After writing what I thought would be a bit of a throwaway blog post yesterday, I happened to stumble upon a post by Annie Murphy Paul entitled, "Improving Executive Function."
Paul writes about what is known as "executive function"--the mental skills that enable us to effectively organize our time, pay attention, deliberate and make reasoned choices. They're the skills that help us to function as "executives" in our own lives; without them, we would dither and procrastinate, getting little or nothing done.
If you've just read the last sentence and wondered, "Where can I acquire these skills? I dither and procrastinate like a pro and nothing ever gets done...", you're not alone. As Paul points out, valuable as these skills are, figuring out how to instill them in ourselves or in others has proven to be a bit problematic.
Over the long term, children who are given consistent structure (rules or behavioral guidelines) and support (meaningful praise and mental stimulation), coupled with a sense of autonomy and self-determination, will develop strong executive function skills.
Short-term attempts to instill such skills, however, typically prove insufficient or problematic. Computer programs designed to "exercise" the skills needed for executive function don't really work all that well--in most cases, people get so that they can ace the program, but they never really develop the ability to transfer the computer-simulated skills to real-life situations.
What I found interesting (and relevant to yesterday's post) is that, according to Paul, recent research has suggested that regular aerobic exercise can help.
(I can hear people now: "Oh, THANKS. Once again, I'm being told to exercise. Great." I know. I hear you. Why does it always seem to come down to that? Why can't studies show that we should all sleep late and then have a bracing cup of coffee laced with caramel and chocolate, followed by six different kinds of pastry?)
Exercise doesn't just keep you physically fit, it seems: it helps you develop (or maintain) mental fitness as well. Regular aerobic exercise appears to help individuals at all ages maintain strong problem-solving skills and quick reaction times.
People who exercise are often more adept at task-switching and better able to pay attention. They can often "hold multiple items in working memory," in contrast to those who do not indulge in regular exercise.
I'm no expert, so I can only observe and randomly speculate on the basis of my own experience. To my mind, it makes sense that making sure you're getting the blood pumping and sending more oxygen to your brain on a regular basis can only be a good thing (provided you don't overstress your system, of course). After I exercise, I not only feel terribly virtuous, I often feel a bit more focused and organized, and this typically translates into a willingness to get all kinds of small-scale tasks done and out of the way.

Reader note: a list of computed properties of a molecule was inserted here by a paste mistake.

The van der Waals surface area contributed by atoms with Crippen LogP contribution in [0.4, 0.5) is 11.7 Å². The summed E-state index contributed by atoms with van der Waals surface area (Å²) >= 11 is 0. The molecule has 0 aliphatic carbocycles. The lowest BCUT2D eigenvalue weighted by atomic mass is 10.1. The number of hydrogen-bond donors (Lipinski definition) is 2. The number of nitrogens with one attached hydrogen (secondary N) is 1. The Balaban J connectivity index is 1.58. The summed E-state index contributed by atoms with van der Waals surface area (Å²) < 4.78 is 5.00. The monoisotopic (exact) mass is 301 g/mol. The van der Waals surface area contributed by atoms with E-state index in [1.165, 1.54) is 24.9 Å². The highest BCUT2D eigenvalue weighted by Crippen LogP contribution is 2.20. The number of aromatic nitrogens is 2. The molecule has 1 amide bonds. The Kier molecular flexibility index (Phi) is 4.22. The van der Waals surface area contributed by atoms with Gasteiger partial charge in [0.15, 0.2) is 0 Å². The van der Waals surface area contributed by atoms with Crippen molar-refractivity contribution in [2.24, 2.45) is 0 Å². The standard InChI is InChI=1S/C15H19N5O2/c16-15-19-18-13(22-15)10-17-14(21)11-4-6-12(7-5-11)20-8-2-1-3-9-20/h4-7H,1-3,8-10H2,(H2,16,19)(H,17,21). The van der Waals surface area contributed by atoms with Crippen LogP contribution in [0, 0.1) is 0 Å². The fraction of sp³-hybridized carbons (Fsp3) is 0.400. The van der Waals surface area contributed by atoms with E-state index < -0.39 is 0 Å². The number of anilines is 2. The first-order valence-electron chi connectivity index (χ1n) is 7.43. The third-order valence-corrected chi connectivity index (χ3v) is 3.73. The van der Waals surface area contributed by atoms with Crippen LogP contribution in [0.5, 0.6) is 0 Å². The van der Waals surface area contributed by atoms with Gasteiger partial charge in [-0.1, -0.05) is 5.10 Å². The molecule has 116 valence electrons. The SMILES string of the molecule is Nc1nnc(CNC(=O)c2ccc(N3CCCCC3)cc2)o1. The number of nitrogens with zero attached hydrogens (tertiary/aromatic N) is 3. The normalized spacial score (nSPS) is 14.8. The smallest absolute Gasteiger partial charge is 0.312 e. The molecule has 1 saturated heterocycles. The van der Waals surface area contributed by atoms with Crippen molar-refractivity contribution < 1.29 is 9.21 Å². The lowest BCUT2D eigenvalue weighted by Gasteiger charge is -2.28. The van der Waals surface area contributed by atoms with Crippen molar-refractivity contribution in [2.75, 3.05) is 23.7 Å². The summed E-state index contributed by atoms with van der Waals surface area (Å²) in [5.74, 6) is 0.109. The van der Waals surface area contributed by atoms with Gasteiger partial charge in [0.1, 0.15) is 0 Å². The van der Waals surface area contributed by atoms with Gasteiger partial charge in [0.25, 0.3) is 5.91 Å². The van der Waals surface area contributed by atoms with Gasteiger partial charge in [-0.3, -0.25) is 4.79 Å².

In short, it translates into the kind of behavior I described yesterday as part of "life's maintenance."
I also find that, if I'm going to make time to exercise, I have to manage my time and my work a bit more thoughtfully and effectively, particularly during busy periods of my life. So, I find that I'm organizing and problem-solving and operating a bit more efficiently simply in anticipation of the actual exercise itself.
All of that said, I can't help but feel that, in my own case, it helps to come out of hibernation. I tend to maintain a solid exercise regimen in spring, summer, and fall, and it always, always falls off during the dark and chilly months of winter. I often feel that this is my most unproductive time: I feel sluggish, sleepy, disorganized, and, by the end of February, downright chubby. I develop habits that would strike me as positively ridiculous on a sunny, breezy day in May.
And so, every year, right around the time of Spring Break, I give myself a late-winter talking-to and tell myself to "wake up!" and "cut the crap!" and "get moving!" And then, daylight savings time kicks in and I get it in gear--and spend all kinds of time wondering, "What was so hard about that?"
Paul's article was interesting to me because it makes me feel a bit better about the short-term "damage" I worry that I do to myself every winter. Perhaps it's not all that "damaging" in the long run, if it's regularly countered by three seasons of executive functioning efficiency.